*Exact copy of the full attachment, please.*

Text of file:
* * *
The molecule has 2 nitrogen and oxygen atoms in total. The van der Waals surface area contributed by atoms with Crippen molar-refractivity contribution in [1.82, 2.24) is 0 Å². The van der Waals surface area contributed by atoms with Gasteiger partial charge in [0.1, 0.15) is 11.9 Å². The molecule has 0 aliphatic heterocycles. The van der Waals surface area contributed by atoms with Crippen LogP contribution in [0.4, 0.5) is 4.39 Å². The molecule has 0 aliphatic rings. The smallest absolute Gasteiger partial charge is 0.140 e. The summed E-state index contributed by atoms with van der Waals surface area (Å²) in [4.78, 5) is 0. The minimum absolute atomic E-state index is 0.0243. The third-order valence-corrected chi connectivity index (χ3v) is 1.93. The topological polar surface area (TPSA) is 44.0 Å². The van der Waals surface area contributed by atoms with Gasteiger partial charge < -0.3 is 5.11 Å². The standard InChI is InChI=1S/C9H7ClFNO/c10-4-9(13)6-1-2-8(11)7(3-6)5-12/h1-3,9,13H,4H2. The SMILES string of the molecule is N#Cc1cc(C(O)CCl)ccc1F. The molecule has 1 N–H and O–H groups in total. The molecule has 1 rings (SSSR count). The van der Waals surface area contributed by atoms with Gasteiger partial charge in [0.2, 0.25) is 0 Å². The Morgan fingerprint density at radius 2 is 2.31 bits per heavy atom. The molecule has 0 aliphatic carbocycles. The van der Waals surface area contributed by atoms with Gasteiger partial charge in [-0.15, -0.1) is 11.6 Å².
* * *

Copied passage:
The molecule has 2 nitrogen and oxygen atoms in total. The van der Waals surface area contributed by atoms with Crippen molar-refractivity contribution in [1.82, 2.24) is 0 Å². The van der Waals surface area contributed by atoms with Gasteiger partial charge in [0.1, 0.15) is 11.9 Å². The molecule has 0 aliphatic heterocycles. The van der Waals surface area contributed by atoms with Crippen LogP contribution in [0.4, 0.5) is 4.39 Å². The molecule has 0 aliphatic rings. The smallest absolute Gasteiger partial charge is 0.140 e. The summed E-state index contributed by atoms with van der Waals surface area (Å²) in [4.78, 5) is 0. The minimum absolute atomic E-state index is 0.0243. The third-order valence-corrected chi connectivity index (χ3v) is 1.93. The topological polar surface area (TPSA) is 44.0 Å². The van der Waals surface area contributed by atoms with Gasteiger partial charge < -0.3 is 5.11 Å². The standard InChI is InChI=1S/C9H7ClFNO/c10-4-9(13)6-1-2-8(11)7(3-6)5-12/h1-3,9,13H,4H2. The SMILES string of the molecule is N#Cc1cc(C(O)CCl)ccc1F. The molecule has 1 N–H and O–H groups in total. The molecule has 1 rings (SSSR count). The van der Waals surface area contributed by atoms with Gasteiger partial charge in [0.2, 0.25) is 0 Å². The Morgan fingerprint density at radius 2 is 2.31 bits per heavy atom. The molecule has 0 aliphatic carbocycles. The van der Waals surface area contributed by atoms with Gasteiger partial charge in [-0.15, -0.1) is 11.6 Å².